Integrating promotion of online patient portals into primary care visits appears to be the most effective way to increase portal usage, according to a Virginia Commonwealth University-led study published in the Annals of Family Medicine.

Researchers also found that 1 out of 3 patients aged 60-69 utilized the portals--the highest rate of any age group studied.

“While patient portals can help to engage patients in their care and even lead to improved health outcomes, getting patients online has been difficult,” said Alex Krist, M.D., associate professor in the Department of Family Medicine and Population Health, VCU School of Medicine. “However, primary care practices can effectively encourage their patients to use a portal by making promotion of the portal part of routine care.”

Critics of patient portals express concerns that online technologies might discriminate against older patients, but findings in the 60-69-year age group suggest otherwise.

“Older patients (60-69) were more likely to get online,” Krist said. “This seems like it was driven by the fact that they were more likely to have a chronic condition and more likely to have a need for health information, but it is still a finding counter to many people’s concern that older people won’t get online.”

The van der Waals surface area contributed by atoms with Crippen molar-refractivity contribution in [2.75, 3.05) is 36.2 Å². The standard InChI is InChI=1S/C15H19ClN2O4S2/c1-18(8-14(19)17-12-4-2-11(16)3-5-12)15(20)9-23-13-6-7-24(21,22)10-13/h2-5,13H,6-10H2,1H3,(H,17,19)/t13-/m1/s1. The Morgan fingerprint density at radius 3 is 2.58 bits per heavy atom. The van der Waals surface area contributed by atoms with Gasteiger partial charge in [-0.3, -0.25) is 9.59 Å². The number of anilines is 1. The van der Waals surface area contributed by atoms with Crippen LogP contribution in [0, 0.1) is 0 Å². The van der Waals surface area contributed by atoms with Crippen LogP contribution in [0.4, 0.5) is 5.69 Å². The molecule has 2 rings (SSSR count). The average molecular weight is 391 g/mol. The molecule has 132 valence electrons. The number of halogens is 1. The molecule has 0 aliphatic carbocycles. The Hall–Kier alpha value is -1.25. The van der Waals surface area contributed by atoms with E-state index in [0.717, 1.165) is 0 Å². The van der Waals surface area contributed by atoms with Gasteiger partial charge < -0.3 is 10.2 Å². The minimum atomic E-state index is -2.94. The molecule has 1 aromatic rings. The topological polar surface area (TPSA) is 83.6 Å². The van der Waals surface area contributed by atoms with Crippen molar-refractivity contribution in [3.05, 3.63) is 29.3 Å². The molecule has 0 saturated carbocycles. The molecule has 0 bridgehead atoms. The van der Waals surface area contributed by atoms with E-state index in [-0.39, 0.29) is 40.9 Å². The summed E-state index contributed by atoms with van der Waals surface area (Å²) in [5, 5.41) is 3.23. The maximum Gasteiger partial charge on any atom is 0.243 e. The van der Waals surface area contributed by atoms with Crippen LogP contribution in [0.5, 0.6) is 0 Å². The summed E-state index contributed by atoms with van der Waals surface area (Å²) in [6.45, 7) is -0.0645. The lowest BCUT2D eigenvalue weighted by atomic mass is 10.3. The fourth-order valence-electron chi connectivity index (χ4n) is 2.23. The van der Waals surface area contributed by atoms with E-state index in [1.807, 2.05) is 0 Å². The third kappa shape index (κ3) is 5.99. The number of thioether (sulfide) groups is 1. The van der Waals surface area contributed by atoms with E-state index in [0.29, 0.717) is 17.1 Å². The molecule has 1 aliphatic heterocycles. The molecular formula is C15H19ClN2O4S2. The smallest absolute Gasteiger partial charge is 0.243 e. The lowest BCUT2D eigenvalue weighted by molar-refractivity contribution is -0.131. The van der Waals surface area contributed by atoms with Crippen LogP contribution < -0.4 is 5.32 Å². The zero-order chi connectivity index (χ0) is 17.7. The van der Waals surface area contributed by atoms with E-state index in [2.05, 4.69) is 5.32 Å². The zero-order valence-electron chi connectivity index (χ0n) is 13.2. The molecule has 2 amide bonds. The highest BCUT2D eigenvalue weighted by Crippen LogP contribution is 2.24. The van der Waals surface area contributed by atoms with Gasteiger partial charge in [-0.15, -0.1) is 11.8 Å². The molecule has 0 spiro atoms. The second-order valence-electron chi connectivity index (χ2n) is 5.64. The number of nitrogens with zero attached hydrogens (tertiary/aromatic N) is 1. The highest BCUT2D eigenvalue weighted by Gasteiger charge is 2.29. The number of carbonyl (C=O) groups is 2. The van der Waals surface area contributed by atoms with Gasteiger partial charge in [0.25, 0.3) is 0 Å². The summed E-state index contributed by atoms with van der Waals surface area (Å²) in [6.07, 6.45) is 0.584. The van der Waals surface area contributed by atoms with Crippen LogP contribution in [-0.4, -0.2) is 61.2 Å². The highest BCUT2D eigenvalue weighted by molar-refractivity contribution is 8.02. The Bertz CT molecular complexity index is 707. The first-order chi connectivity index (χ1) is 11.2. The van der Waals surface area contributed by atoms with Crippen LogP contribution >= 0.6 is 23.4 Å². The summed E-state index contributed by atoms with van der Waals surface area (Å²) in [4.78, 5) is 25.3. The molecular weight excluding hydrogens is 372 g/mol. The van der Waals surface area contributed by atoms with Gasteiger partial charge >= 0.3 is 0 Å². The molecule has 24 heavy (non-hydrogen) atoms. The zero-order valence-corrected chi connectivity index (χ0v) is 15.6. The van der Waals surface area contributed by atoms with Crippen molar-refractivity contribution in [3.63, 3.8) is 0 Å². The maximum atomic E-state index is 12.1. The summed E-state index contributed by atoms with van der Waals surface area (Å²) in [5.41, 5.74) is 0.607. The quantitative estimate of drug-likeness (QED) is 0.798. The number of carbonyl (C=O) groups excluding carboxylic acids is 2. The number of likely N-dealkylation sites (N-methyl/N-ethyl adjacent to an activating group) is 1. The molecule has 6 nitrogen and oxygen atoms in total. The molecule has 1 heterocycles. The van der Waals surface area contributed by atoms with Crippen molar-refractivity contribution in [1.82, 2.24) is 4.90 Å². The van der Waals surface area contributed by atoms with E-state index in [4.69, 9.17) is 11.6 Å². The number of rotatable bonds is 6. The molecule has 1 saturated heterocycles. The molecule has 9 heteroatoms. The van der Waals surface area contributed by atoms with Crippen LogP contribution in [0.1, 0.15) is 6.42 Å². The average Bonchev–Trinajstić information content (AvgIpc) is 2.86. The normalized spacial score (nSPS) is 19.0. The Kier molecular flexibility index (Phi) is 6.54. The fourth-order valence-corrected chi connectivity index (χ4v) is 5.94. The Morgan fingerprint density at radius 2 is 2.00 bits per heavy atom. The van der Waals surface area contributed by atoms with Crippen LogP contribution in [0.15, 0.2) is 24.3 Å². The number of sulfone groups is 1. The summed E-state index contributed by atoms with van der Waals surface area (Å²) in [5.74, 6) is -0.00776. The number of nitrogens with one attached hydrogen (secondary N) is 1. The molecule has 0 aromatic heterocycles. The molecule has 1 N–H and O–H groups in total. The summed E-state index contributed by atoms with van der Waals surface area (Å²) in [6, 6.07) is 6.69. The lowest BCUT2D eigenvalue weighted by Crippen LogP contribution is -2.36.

Analyzing data from eight Virginia primary care practices, they find that integrating promotion of the portal into the office visit (via doctors and nurses) appears to be more effective at increasing usage rates than mailing invitations and other costly advertising campaigns used at large integrated systems.

Specifically, the researchers found that during the 30-month study period, 26 percent of the 112,893 patients who had an office visit created an account on the patient portal. Of patients who visited the practices in the final month, 33 percent had a new or preexisting account. The authors point out that this uptake was significantly greater than the 17 percent observed in a previously conducted efficacy trial, in which the portal was only promoted through mailings.

The study is available here.

 

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